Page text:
Fascinating feature length article. Required reading for political afficianados.
Excerpted from The New Republic 3.21.2019
Mitch McConnell is just what he looks like: a man serenely unbothered by anything he’s done to get his power or anything he’s done with it, having few friends but many allies.
As Trump’s presidency has predictably proved to be a series of outrages and self-inflicted national crises, punctuated with periodic updates on all the crimes and should-be-crimes his friends, associates, and children have committed, McConnell has receded into the wallpaper. It’s another of his special political talents. During that historic shutdown, he simply vanished for days at a time, letting his louder, dimmer counterpart in the Democratic minority, New York Senator Chuck Schumer, make himself the face of the Senate side of the negotiations. And the thing is, with every other major player in Washington desperate to get in front of a camera, this strategy works astoundingly well at deflecting attention and blame for things that are absolutely your own fault.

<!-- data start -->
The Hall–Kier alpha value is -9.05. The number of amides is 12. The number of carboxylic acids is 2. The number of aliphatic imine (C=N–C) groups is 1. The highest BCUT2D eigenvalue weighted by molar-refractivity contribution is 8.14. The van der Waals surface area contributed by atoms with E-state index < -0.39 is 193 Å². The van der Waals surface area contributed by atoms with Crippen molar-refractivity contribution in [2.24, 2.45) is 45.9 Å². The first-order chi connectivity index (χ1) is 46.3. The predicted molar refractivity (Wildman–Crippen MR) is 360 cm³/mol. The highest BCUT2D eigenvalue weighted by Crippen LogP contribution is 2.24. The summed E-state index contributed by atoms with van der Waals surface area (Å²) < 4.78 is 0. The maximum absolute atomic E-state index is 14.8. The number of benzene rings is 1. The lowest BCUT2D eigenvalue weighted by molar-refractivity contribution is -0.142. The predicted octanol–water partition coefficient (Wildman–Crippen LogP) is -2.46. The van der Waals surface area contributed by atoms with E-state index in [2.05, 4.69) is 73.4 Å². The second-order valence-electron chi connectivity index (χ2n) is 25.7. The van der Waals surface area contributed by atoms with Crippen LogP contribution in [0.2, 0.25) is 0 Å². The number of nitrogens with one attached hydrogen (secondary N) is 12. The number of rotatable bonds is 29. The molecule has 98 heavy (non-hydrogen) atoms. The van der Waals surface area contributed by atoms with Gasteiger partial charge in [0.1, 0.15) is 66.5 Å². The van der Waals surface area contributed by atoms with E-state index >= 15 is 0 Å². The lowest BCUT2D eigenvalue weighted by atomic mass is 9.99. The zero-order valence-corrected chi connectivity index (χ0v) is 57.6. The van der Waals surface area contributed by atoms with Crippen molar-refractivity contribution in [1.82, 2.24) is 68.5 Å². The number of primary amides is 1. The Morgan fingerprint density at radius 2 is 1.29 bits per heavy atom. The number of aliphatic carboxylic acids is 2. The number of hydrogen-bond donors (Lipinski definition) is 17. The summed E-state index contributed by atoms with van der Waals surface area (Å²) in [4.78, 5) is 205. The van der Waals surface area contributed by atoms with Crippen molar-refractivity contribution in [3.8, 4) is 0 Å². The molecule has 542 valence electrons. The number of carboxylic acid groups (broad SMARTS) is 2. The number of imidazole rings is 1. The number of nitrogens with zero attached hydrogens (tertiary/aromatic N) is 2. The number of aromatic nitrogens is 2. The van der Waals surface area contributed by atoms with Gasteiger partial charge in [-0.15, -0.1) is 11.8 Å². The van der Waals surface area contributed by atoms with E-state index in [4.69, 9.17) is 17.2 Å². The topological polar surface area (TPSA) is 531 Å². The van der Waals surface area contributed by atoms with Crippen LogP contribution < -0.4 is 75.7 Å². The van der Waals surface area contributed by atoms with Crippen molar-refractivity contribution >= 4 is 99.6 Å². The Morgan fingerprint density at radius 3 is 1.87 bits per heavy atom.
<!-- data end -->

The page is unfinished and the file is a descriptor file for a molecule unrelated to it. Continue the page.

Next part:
Recounting McConnell’s handling of a prior crisis, Bloomberg Businessweek writer Joshua Green described his strategy well: “McConnell nevertheless manipulates the press masterfully, using methods that are head-smackingly obvious and yet still elude most politicians. He knows exactly what he wants to say, repeats it with emphasis, then stops.” For those wondering how he’ll react if the government shuts down again, or if Trump causes some constitutional crisis by firing everyone investigating him, or if John Bolton declares war on Sweden, there’s your answer.
McConnell and his first wife would be divorced. Sherrill Redmon (shown in photo below) went on, improbably, to become the director of the Sophia Smith collection of Women’s History at Smith College, where she collaborated with Gloria Steinem on the Voices of Feminism Oral History Project. He does not bring her up often.